Performing race and remaking identity: Chinese visual artists in New York during the COVID-19 pandemic | Intellect Skip to content
1981
Volume 9, Issue 1-2
  • ISSN: 2051-7041
  • E-ISSN: 2051-705X

Abstract

The mass shooting in Atlanta that killed eight people including six Asian women in March 2021 marked the new peak of the unceasing waves of anti-Asian violence since the outbreak of COVID-19 in the United States. In this context, this article examines how a group of Chinese visual artists in New York perform and remake their Asian identity on social media in response to a surge in hatred towards and violence against Asians in the United States following the outbreak of COVID-19. Based on my analysis of their visual rhetoric and media activism, I identify three approaches that this group of Chinese visual artists use to perform and remake their Asian identity. First, they performed their Asian identity by developing various visual rhetorics to combat and denounce anti-Asian discourse and hate crime. Second, their Asian identity emerged when they created new visual rhetoric to reimagine what it meant to be Asian in the United States. The new visual rhetoric enriched the understanding of Asian-ness and diversified the experiences of being Asian in the United States by overtly or subtly challenging Asian stereotypes as a product of the western imagination. Lastly, they claimed their Asian identity through seeking racial justice in a larger social context in collaboration with other racial minority groups.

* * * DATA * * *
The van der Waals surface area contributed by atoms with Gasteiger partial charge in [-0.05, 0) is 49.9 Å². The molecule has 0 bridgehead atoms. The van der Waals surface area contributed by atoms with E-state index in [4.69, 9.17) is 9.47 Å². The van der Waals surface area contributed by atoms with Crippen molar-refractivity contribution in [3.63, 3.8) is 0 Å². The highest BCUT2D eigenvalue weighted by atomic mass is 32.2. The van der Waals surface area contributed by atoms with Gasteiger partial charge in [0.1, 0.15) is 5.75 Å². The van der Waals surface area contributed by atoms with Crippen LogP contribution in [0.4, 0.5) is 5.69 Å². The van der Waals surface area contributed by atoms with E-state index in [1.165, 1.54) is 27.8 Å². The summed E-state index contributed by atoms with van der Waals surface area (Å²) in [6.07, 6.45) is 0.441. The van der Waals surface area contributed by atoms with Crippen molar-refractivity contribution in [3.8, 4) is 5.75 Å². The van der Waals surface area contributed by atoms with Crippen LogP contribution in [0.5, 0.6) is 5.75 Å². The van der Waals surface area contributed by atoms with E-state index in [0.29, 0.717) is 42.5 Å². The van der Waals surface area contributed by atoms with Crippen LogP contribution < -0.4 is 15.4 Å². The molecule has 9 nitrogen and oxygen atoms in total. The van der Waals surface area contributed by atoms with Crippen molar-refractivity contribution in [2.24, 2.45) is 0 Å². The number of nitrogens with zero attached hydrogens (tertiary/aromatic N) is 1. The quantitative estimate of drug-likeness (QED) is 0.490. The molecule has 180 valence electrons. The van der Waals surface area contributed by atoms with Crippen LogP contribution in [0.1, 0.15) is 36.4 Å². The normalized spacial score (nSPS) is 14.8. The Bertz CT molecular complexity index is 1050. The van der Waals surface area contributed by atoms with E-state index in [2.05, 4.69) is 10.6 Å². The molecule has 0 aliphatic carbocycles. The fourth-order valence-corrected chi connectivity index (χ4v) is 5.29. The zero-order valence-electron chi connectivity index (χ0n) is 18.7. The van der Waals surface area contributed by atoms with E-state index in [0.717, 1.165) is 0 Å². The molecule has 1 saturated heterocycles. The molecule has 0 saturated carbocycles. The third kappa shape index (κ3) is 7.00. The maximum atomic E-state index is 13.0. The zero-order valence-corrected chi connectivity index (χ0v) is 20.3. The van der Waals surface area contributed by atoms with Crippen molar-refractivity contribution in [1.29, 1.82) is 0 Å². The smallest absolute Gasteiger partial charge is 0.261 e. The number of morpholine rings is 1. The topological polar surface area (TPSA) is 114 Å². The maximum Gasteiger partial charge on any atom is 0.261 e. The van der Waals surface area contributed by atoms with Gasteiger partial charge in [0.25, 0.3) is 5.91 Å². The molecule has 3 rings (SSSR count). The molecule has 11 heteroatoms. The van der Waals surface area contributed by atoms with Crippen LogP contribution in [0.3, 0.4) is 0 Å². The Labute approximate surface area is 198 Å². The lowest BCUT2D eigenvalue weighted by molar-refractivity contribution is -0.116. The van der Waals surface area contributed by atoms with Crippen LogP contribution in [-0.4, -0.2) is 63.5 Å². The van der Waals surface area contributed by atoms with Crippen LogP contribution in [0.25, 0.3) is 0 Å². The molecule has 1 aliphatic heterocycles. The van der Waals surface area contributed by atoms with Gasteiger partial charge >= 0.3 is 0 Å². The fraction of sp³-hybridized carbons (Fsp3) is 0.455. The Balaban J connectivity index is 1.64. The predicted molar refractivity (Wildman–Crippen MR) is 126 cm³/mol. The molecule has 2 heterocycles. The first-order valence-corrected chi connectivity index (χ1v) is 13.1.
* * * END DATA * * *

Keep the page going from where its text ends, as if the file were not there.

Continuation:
Funding
This study was supported by the:
  • Zolberg Institute on Migration and Mobility Ph.D. Research (Award 2020–21)
  • New School for Social Research Dissertation Fellowship 2021–22
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2022-07-01
2024-02-29
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